Chinese authorities sentence Tibetan student to 3 years for contacting exiles


Nyima’s conviction for revealing ‘state secrets’ is the latest a series of crackdowns on Tibetan intellectuals.

Chinese authorities sentence Tibetan student to 3 years for contacting exiles

Nyima in an undated file photo

Chinese authorities this month sentenced a university student to three years in prison for contacting Tibetan exiles, the latest in a series of arbitrary arrests of Tibetan intellectuals, artists and other community leaders, activists told RFA.

Nyima, from Shelian Township in Kardze (Ganzi in Chinese) Tibetan Autonomous Prefecture in Sichuan province, was arrested unexpectedly in January this year on charges of spying.

He was a student at Sichuan’s Gehoe National University, concentrating his studies on Tibetan culture.

Fluent in Tibetan, Chinese and English, Nyima had always been around tourists and visitors, sharing Tibet’s unique language and culture prior to his arrest in January.

“[He] was sentenced on June 5 to three years in prison for allegedly disseminating state secrets, but the Chinese authorities have shared no details of what kind of state secrets Nyima has exposed,” a Tibetan source living inside Tibet told RFA.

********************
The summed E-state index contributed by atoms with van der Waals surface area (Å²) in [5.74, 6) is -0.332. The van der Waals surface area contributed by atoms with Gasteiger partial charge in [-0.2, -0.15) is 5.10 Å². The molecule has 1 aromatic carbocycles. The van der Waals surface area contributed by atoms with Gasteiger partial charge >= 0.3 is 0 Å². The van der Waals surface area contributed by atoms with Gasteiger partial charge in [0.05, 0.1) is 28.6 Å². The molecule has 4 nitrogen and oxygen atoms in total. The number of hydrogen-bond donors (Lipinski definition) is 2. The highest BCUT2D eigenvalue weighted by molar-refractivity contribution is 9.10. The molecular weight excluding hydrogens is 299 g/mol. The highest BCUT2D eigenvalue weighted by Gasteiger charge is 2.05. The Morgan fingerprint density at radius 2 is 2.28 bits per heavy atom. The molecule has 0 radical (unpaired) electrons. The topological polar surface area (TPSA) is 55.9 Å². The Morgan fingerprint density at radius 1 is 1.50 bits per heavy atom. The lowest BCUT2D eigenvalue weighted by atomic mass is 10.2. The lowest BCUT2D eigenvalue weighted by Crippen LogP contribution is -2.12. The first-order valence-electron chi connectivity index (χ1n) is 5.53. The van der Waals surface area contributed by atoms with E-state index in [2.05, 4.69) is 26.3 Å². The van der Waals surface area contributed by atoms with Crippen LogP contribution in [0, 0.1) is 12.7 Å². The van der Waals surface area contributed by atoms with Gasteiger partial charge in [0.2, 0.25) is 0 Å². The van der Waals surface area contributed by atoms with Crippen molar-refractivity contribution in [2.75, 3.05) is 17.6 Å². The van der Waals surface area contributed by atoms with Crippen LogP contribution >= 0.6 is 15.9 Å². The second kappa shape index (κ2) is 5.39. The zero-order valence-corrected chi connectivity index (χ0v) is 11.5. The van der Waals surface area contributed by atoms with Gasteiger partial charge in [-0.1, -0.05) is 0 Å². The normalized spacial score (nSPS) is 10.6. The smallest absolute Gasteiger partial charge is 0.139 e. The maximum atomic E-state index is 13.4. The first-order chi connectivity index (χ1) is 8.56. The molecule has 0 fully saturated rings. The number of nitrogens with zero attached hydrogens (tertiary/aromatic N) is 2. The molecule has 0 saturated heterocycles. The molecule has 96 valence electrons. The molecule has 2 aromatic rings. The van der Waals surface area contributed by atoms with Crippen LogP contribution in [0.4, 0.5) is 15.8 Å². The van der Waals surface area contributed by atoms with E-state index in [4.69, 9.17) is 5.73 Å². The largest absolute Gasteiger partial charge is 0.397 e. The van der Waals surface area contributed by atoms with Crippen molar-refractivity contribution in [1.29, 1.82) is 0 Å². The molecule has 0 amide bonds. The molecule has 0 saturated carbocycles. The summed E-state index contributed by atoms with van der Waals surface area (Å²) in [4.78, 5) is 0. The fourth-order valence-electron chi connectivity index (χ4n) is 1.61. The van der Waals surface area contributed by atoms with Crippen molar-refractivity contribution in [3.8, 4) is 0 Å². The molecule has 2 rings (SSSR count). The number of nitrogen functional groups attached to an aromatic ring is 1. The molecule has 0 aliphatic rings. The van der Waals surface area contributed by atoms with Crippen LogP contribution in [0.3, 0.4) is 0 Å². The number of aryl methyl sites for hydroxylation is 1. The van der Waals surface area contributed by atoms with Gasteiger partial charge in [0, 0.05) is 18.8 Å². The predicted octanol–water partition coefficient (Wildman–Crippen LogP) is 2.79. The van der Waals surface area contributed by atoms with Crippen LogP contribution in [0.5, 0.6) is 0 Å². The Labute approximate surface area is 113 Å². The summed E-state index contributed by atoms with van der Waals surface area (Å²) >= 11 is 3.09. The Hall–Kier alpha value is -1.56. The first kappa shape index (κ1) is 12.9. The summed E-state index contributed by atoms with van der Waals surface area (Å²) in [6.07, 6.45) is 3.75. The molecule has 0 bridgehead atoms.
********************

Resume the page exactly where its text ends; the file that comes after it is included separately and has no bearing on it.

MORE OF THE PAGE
“He could be seen sharing Tibet’s history and authentic Tibetan culture with the tourists, so I think that may be the reason for his arrest. His family has no idea where he is imprisoned at the moment,” said the source, who requested anonymity for security reasons.

Nyima’s arrest is very similar to the arrests of other influential Tibetans, Pema Gyal, a researcher at the London–based Tibet Watch advocacy group told RFA’s Tibetan Service.

“There have been a growing number of cases of arrests of Tibetan intellectuals inside Tibet by the Chinese government, and we have learned that in case of Nyima, he was arrested for communicating with the outside exile community, and also for his commitment to preserve Tibetan language and culture,” Pema Gyal said.

Language rights have become a particular focus for Tibetan efforts to assert national identity in recent years, with informally organized language courses typically deemed “illegal associations” and teachers subject to detention and arrest, sources say.

Translated by Tenzin Dickyi. Written in English by Eugene Whong.

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